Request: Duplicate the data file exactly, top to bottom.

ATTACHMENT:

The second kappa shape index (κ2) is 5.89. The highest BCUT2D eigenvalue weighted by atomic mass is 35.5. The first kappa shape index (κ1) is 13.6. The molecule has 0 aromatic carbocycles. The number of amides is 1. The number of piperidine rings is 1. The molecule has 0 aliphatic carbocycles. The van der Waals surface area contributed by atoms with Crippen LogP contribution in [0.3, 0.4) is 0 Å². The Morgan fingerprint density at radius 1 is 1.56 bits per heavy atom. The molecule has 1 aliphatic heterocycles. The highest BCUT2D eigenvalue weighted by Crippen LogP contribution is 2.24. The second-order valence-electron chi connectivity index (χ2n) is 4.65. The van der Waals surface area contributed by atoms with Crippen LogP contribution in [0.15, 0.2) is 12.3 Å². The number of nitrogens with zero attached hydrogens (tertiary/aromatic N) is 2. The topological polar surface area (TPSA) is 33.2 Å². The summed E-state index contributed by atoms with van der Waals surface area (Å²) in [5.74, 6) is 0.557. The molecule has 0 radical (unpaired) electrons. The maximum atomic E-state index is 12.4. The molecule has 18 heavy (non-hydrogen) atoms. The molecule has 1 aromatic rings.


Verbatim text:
The second kappa shape index (κ2) is 5.89. The highest BCUT2D eigenvalue weighted by atomic mass is 35.5. The first kappa shape index (κ1) is 13.6. The molecule has 0 aromatic carbocycles. The number of amides is 1. The number of piperidine rings is 1. The molecule has 0 aliphatic carbocycles. The van der Waals surface area contributed by atoms with Crippen LogP contribution in [0.3, 0.4) is 0 Å². The Morgan fingerprint density at radius 1 is 1.56 bits per heavy atom. The molecule has 1 aliphatic heterocycles. The highest BCUT2D eigenvalue weighted by Crippen LogP contribution is 2.24. The second-order valence-electron chi connectivity index (χ2n) is 4.65. The van der Waals surface area contributed by atoms with Crippen LogP contribution in [0.15, 0.2) is 12.3 Å². The number of nitrogens with zero attached hydrogens (tertiary/aromatic N) is 2. The topological polar surface area (TPSA) is 33.2 Å². The summed E-state index contributed by atoms with van der Waals surface area (Å²) in [5.74, 6) is 0.557. The molecule has 0 radical (unpaired) electrons. The maximum atomic E-state index is 12.4. The molecule has 18 heavy (non-hydrogen) atoms. The molecule has 1 aromatic rings.